I have been in Hobart , Tasmania this week at the Spatial Sciences Institute Biennial International Conference. This is the second time I have been to a SSI conference and I have found these events to be very worthwhile. This year has been exceptional and I want to tell you about an absolutely fascinating Workshop that I attended Monday.
Open Content Licensing of Government Information - Creating a Spatial Information Creative Commons (A legal platform to support inter-jurisdictional sharing of data)
The title represents an accurate precis of what the workshop covered. It was presented by Tim Barker and Neale Hooper, of the Queensland Treasury, which is part of the government of the State of Queensland. Neale is a crown lawyer with private experience and who has specialized in intellectual property (IP) rights and Tim is a statistician. They have been assisted by Dr Anne Fitzgerald, who is also a lawyer.
Their objective has been to develop a standard set of licenses for the Government of Queensland to be used for digital spatial data including in an online environment. The widely quoted statistic is that 80% of government information has a geospatial dimension, so this will have major impact on the availability and dissemination of government information. Their primary audience is government and focusses on intragovernment sharing of spatial data. By standardizing a legal framework for sharing information, they hope to help manage govt IP, standardize information licensing, improve access to information, and reduce risk. Standard licensing will be comprised of standard set of terms, be both effective and legal, fit into the national and international recognized environments, and provide an attractive environment for private sector investment. The effort is part of the Queensland Spatial Information Council's Smart geospatial solutions for Queensland that involves local government, the federal government, the education sector, and the private sector. They touched on pricing policy but that is not what this workshop was about.
What motivated this initiative was a Queensland Government review that found that most government agencies don't use licenses. and among those that do, use different licenses, so licensing is non standard, there are inter-jurisdictional problems, and in many cases it is easier to get what they need from the private sector than from another government agency. The agencies themselves apparently want a standard licensing scheme to open up access to data held by other agencies. The current situation means that there are major problems in particular for online portals and for interjurisdictional projects, which represent serious impediments to innovation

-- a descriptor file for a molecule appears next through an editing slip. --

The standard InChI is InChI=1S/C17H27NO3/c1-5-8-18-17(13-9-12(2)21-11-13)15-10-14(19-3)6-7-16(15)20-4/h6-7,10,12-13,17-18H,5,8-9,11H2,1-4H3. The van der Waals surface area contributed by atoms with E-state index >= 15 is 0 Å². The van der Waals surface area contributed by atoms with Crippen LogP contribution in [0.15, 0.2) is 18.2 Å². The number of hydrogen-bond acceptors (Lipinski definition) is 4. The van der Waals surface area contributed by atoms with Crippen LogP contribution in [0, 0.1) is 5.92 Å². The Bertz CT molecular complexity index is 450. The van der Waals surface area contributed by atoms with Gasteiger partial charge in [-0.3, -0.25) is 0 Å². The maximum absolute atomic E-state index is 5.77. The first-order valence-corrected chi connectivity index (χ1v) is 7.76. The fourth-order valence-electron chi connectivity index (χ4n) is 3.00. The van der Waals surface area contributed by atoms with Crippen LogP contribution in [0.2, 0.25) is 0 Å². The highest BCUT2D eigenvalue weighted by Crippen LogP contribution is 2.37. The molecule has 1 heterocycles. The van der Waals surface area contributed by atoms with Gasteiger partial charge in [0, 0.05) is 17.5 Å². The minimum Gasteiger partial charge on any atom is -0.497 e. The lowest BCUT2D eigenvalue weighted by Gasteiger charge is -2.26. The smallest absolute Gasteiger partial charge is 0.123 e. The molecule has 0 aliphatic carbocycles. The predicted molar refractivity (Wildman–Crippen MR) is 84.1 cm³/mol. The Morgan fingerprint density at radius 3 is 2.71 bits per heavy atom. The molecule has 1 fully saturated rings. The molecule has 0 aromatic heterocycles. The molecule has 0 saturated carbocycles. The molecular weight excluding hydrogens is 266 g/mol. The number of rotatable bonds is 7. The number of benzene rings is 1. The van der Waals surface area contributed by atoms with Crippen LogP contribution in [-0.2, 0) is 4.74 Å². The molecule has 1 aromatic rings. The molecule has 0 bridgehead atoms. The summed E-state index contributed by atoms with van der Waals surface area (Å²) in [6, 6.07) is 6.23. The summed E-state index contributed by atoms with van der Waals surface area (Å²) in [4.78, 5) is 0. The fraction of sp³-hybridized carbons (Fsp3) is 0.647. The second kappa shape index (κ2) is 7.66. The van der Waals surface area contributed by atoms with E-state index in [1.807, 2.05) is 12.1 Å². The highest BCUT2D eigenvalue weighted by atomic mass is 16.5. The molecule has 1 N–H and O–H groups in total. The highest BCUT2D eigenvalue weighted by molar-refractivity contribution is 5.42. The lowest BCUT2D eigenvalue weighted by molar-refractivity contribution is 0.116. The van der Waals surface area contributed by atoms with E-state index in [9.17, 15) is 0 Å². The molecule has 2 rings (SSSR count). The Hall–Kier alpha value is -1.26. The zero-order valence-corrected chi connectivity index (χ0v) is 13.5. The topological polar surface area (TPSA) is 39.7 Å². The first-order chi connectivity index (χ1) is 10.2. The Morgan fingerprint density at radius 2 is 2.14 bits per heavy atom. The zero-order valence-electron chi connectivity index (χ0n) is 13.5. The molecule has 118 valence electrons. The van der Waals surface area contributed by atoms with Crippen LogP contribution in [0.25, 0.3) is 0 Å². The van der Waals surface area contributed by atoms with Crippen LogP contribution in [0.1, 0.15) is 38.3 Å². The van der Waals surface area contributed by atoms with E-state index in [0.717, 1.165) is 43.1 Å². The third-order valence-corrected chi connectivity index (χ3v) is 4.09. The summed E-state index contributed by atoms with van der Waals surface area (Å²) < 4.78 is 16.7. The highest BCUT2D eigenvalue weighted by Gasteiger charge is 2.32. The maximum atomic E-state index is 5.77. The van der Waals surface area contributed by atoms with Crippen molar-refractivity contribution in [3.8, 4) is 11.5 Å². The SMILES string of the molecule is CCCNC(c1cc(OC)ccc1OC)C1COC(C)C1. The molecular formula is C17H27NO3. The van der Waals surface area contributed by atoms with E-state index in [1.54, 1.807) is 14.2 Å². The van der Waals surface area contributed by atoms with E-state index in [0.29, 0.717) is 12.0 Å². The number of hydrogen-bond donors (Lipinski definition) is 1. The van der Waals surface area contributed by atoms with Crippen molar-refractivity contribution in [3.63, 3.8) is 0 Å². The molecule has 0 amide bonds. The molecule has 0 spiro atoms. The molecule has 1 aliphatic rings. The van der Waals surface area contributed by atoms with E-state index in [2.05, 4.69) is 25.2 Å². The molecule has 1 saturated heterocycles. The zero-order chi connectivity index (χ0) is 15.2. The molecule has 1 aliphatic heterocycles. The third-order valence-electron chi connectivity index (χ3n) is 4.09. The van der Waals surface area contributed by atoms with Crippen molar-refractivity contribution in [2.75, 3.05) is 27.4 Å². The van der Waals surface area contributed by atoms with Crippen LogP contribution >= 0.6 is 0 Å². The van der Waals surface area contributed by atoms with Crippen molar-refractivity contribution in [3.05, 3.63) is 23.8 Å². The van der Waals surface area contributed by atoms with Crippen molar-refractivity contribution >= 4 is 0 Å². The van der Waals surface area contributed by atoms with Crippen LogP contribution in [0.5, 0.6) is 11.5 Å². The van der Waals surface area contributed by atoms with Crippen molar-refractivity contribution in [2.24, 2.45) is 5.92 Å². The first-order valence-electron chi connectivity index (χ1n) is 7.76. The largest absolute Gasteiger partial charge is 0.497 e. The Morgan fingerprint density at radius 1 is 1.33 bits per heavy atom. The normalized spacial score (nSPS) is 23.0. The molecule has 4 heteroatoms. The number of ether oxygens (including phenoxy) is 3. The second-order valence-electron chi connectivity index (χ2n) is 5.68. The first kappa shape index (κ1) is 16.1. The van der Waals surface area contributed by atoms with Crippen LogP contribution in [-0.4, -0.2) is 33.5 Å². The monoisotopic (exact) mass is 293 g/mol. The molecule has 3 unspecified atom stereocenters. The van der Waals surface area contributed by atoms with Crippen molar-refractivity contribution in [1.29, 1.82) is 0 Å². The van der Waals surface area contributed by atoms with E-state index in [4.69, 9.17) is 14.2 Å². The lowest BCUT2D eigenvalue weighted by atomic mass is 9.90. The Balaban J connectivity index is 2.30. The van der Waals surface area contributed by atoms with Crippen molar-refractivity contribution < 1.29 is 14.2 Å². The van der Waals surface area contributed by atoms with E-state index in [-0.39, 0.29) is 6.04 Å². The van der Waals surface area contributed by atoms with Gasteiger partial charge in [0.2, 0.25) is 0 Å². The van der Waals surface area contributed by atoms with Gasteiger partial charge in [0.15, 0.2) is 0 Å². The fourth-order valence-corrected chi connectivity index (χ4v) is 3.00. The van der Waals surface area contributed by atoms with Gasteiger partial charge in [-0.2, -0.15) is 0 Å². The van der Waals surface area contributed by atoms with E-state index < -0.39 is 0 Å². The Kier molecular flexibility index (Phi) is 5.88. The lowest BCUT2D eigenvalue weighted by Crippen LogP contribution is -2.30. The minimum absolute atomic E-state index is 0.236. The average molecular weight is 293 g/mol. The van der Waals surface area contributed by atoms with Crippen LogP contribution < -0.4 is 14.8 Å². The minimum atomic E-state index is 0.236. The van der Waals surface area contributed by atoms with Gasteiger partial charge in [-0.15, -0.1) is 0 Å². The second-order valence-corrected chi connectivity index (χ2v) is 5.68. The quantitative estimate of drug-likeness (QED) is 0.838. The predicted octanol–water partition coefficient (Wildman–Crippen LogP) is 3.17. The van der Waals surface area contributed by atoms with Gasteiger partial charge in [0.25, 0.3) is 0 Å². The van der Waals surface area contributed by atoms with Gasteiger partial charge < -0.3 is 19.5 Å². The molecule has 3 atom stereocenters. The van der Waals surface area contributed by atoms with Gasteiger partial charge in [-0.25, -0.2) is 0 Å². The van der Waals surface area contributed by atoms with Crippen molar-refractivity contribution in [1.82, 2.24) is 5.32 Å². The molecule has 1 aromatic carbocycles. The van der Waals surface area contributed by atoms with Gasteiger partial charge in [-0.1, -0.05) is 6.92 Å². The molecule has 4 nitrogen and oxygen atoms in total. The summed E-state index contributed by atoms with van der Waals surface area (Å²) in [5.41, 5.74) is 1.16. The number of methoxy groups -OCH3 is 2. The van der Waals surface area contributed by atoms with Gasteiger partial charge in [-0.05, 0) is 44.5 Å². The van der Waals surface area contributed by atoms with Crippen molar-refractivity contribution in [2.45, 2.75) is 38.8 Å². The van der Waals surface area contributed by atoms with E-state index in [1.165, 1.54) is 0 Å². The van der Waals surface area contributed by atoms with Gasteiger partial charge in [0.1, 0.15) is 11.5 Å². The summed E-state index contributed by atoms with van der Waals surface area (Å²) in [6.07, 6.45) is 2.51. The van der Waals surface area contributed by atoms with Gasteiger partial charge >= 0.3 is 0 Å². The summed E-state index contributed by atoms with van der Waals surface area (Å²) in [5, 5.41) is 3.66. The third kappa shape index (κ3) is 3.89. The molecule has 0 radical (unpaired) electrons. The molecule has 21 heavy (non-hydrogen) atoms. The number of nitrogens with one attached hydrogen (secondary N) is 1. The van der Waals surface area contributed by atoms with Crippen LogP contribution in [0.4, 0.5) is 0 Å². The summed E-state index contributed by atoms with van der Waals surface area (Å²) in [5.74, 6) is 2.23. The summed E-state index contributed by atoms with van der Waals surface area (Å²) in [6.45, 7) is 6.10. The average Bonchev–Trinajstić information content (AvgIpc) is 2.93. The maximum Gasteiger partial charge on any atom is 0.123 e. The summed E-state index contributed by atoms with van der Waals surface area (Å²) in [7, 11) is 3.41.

Intellectual Property (IP) Rights in Australia
Copyright in Australia is different from copyright in the US. An interesting example is that in the US telephone book White Pages are not copyrightable, while in Australia they are. Copyright is automatic in Australia and in Australia there is the concept of Crown copyright, which means that material originating from a government employee in the normal course of his or her duties, is automatically copyrighted by the government. This includes spatial data. A really intriguing thing is that apparently this is not the case under US copyright law, so that, for example, the US Census' TIGER data, which is freely down loadable, is not copyrighted.
The problem in Queensland, and I gather in the rest of Australia, is that there are no standard licenses, so that government agencies are not aware of what their legal rights are when they want to reuse another agency's data. For example, it is uncertain if they can create a derivative work incorporating another agency's data or whether their data can be used for commercial purposes.
Creative Commons Licensing
What is being recommended in Queensland is that all government spatial data would be available under Creative Commons (CC) licenses. CC represents a set of six licenses that protect the IP rights of data creators while encouraging sharing and re-use.
Licenses are interoperable, minimize administration and can be applied to any media. It should also be borne in mind, that just as with open source software, there is always an opportunity for dual licensing. The intention is that all Queensland Government data will be released with at least an attribution license, so that all spatial data files will contain a a copyright statement. This is possible in Australia because copyright is automatic and because government data is covered by Crown copyright. In the US, in contrast, data emanating from the Federal Government apparently does not have copyright, which creates a problem.
Creative Commons licenses are widely used, and both Google and Yahoo support searches for CC licensed material. Interestingly apparently the Bill and Melinda Gates Foundation requires Creative Commons licenses in the context of the AIDS research that the Foundation supports.
Neale and Tim reported that their recommendation is getting a lot of support within the Queensland government as well as by the private sector. I would think that their ground-breaking research and recommendations will get a lot of attention nationally in Australia and even more attention worldwide. I find it intriguing that the issue of copyrighting government data hasn't received a lot more attention than it has. I think that this issue has much wider implications than many people imagine.